TICKETING SPEEDING–WHAT A WONDERFUL WORLD!

Over the last three years, I have been cited for speeding more than the previous quarter of a century since I have been driving as an adult!  I am not certain what has caused this increase in apprehension, for I am neither alleging that I am a speeder, nor admitting my success at rarely being caught.  The last two years have been the worst, and I have seriously considered that my right foot has turned to lead or my sore right knee has finally locked, as the doctor predicted it would nearly ten years ago.  I have even contemplated I have acquired some sort of attention deficit recently or am entering the first stages of undiagnosed dementia or senility.

I have felt that certain tickets for disobeying traffic laws are utterly ridiculous.  Stopping for three seconds at an intersection when there is a four-way stop and clearly no traffic is clearly one example.  Unless there is something radically wrong with a person’s eyesight or hearing, ticketing a driver is ridiculous under these conditions and rather petty.  Likewise, when most cars are speeding on an interstate freeway and traffic is running smoothly, singling out a driver and ticketing that individual for speeding is surely wrong.

On one occasion, I was driving ten miles over the speed limit along with three or four other cars.  As I approached my exit, of course, I slowed considerably and eventually was moving near single digits as I reached the line of cars towards the end of the ramp awaiting a traffic signal to turn from red to green.  When the light changed and it came my turn to move, I turned left at the corner onto the overpass, where I was stopped by a state police officer.  After asking me for my license and registration and telling me I was speeding, I asked him why he chose to stop me when I was simply driving along with three-to-four other cars whose drivers were also exceeding the speed limit.  His answer was that I decided to get off the freeway.

I was appalled.  I was now driving most recently at 10 mph, while the vehicles going ten miles above the speed limit were allowed to continue speeding!  It did not make any sense to me, for I was no longer speeding.  The state trooper agreed with me, but indicated my easy accessibility, despite my currently snaillike pace, mandated I be cited.

In addition, I mentioned that I was only speeding on that freeway for about five minutes, and prior to that time, approximately another five minutes, I was probably going less than the maximal speed limit.  During the ten miles between my home and the interstate, I never exceeded the posted speed limit.  So, I asked him what constituted my getting a ticket for speeding.  He told me that some aerial radar had clocked me going ten miles over the speed limit during a moment in time, despite the fact that others matched or exceeded my speed, for I was not ahead of the bunch.  Needless to say, I was curious as to why I was singled out and why I was ticketed after I had significantly slowed and was awaiting a traffic light to change along with other drivers in their resting vehicles.  I told the officer that I could understand it if I was apprehended while speeding, but I was being cited when I was no longer speeding while the other speeders accompanying me were still speeding the last I had looked!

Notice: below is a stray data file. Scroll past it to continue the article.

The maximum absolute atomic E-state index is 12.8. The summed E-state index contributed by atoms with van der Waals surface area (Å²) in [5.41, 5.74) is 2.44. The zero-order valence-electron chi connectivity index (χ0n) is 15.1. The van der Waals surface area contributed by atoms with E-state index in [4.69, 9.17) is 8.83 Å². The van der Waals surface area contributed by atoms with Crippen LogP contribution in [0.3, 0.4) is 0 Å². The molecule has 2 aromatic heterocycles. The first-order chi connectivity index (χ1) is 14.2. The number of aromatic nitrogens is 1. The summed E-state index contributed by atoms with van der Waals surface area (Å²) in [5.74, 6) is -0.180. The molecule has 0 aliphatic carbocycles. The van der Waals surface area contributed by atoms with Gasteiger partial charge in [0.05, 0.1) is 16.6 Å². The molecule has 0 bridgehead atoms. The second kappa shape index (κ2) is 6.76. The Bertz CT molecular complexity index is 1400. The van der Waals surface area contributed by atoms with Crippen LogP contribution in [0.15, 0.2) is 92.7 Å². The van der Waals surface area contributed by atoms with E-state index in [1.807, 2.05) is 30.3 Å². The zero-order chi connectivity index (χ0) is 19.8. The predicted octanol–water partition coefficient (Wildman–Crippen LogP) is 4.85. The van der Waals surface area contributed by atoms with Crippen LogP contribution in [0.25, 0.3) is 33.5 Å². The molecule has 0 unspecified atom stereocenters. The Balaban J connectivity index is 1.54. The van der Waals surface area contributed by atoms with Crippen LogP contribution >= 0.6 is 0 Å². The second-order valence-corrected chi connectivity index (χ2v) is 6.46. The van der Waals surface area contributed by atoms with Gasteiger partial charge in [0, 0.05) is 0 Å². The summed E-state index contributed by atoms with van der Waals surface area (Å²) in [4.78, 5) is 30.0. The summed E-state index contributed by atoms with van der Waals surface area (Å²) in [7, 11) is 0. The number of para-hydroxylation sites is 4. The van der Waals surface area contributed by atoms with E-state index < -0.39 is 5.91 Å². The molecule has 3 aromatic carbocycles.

It seems to me that speed limits are designed to promote safety among the concourse of vehicles.  They are not primarily instituted as a source of revenue for the locality or state.  There was no reason to ticket me in the above example, for I was not endangering anyone and I had stopped speeding anyway—and my speeding had only lasted five minutes of the twenty-five-to-thirty minutes I had been driving that day.  I was topped because of convenience, and not because public safety was jeopardized.  There was no lesson instructing the public regarding the “folly” of my five minutes of exceeding the speed limit.  The ticket did not deter me or anybody else from speeding for a brief period of time with the flow of traffic.

Moreover, I am a teetotaler and I don’t do drugs.  I was wide awake, having already been up for a couple hours and was not at all groggy or drowsy.  I was alert and hardly distracted by the enjoyable tomfoolery of the syndicated broadcast on my local public radio station.  Yes, my cell phone was with me, but merely lying dormant on the passenger seat.  I was going to a restaurant to eat before my visit to the cinema to watch a just-out movie.  The only thing my stoppage by the state trooper did was compel me to skip the meal and go directly to the theater, as now I was running late!

Although I am oft labeled a civil libertarian, I am far from an anarchist.  I believe in certain controls as necessary by government and law enforcement.  However, I am opposed to arbitrariness, and attendance to the letter of the law, while the spirit of the law is damned.  I would not go so far as to say citing me that day was immoral; but I will insist that it was entirely unnecessary and purposeless, for no one was ever in danger and public safety was never imperiled by my innocuous, momentary speeding on a short stretch of moderately trafficked highway during a splendid Saturday morn.



About mdbwell

Pres., Project for the Beloved Community B.A.--Wesleyan University M.Div.--Yale University Ph.D.--Boston University Summer Study--Harvard University Advocate for the poor
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